The HDMI Licensing Administrator, the group that defines and licenses HDMI standards, has some confusing requirements around the HDMI 2.1 standard. The group did away with HDMI 2.0 in 2017, and display makers should stick with HDMI 2.1 going forward — even without the essential features of the newer standard.
All of this comes from a statement the HDMI Licensing Administrator sent to TFT Central. In short, the HDMI 2.0 standard “doesn’t exist” anymore, and display designers should mark any HDMI 2.x display as supporting HDMI 2.1 as long as they support one new feature. The features of
TFT Central spotted a Xiaomi 1080p 240Hz monitor that claims to support
When standards aren’t standard
HDMI 2.0 and
The HDMI Licensing Administrator doesn’t see that big of a difference. In an email, the group told me that HDMI 2.0 was deprecated in November 2017, and that the features of HDMI 2.0 are now a subset of
That’s a big problem.
Anyone who has upgraded to a PlayStation 5 or Xbox Series X gaming console sees the issue here.
Imagine if LG’s C1 OLED TV — a champion for next-gen console gaming thanks to the inclusion of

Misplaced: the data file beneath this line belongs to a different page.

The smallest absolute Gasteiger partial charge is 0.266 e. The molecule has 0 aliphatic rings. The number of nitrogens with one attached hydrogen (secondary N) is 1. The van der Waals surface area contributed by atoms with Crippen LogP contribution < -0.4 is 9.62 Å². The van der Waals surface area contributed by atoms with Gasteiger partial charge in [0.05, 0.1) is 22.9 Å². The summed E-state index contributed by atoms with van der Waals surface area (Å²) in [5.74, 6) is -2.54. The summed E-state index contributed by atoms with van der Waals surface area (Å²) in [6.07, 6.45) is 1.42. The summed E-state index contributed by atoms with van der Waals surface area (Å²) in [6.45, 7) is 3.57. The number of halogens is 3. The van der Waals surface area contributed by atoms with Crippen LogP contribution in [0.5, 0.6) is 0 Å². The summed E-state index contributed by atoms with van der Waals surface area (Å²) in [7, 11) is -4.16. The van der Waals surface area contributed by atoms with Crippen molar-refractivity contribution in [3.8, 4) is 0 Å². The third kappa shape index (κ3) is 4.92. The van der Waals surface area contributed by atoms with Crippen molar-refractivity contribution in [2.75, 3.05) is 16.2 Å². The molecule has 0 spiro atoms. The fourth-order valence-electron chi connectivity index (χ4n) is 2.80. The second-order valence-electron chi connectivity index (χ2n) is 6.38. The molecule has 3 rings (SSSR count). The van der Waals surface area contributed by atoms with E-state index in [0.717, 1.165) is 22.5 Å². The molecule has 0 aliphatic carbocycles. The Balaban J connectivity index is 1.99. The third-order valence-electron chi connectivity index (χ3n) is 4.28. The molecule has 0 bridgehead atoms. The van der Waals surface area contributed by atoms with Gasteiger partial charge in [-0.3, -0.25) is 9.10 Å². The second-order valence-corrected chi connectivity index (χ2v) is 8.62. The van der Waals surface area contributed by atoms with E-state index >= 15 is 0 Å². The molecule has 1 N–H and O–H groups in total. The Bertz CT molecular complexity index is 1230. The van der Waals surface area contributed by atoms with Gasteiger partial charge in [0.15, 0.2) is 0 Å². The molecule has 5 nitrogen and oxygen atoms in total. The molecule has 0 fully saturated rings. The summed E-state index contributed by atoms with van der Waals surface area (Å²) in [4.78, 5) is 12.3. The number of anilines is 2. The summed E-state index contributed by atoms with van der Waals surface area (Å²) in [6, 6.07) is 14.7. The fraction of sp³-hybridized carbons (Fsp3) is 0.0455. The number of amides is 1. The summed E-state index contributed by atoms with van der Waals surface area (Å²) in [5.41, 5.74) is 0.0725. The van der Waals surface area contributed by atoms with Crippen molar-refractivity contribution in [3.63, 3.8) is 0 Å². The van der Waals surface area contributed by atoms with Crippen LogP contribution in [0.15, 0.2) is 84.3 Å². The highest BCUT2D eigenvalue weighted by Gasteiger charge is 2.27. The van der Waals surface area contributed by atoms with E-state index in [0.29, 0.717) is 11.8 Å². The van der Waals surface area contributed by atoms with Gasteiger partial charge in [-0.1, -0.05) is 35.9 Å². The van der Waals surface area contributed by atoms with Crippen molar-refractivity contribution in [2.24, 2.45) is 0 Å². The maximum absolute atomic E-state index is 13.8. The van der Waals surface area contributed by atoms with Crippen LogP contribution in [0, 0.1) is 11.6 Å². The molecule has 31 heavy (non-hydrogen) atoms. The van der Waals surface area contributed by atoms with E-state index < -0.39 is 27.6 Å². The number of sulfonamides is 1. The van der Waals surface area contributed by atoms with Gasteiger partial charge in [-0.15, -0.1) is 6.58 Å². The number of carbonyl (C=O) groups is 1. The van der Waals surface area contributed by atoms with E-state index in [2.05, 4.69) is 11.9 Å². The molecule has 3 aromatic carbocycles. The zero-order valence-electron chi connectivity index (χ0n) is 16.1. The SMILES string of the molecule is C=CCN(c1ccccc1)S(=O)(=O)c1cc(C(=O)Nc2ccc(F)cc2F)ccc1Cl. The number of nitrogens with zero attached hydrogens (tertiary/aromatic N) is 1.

Thankfully, this isn’t a widespread issue now. Even though the HDMI Licensing Administrator discontinued HDMI 2.0 in 2017, there are countless recent
They could, under the HDMI Licensing Administrator’s rules, advertise support for
Playing the crowd
Roll back a few years to a time when high dynamic range (HDR)
That was until VESA, the organization behind standardized display mounting holes and the DisplayPort connection, created the DisplayHDR standard. Instead of the Wild West of
“A manufacturer needs to only support one 2.1 feature (such as eARC, for example) to call a device HDMI 2.1-compliant. However, they need to also state which features the device supports — so as to be clear what features the device supports. This is important so consumers won’t think a 2.1-enabled device supports all features,” the group wrote in an email.
We don’t have a major problem with HDMI 2.0 and
The job of any computing standard is to standardize complex, unapproachable technology. You don’t need to worry about the number of connectors in the USB 3.0 port versus a USB 2.0 one — just look for the blue port and know that USB 3.0 is much faster. Standards create space between technology and products and help demystify marketing.
HDMI is a port, but it’s also a standard. Each new number should mean something, but under the current guidance, they don’t need to. I’m in favor of well-informed customers, but the opportunity for manufacturers to be deceptive under HDMI’s current guidance is too high.
It brings into question the point of having a standard at all. If
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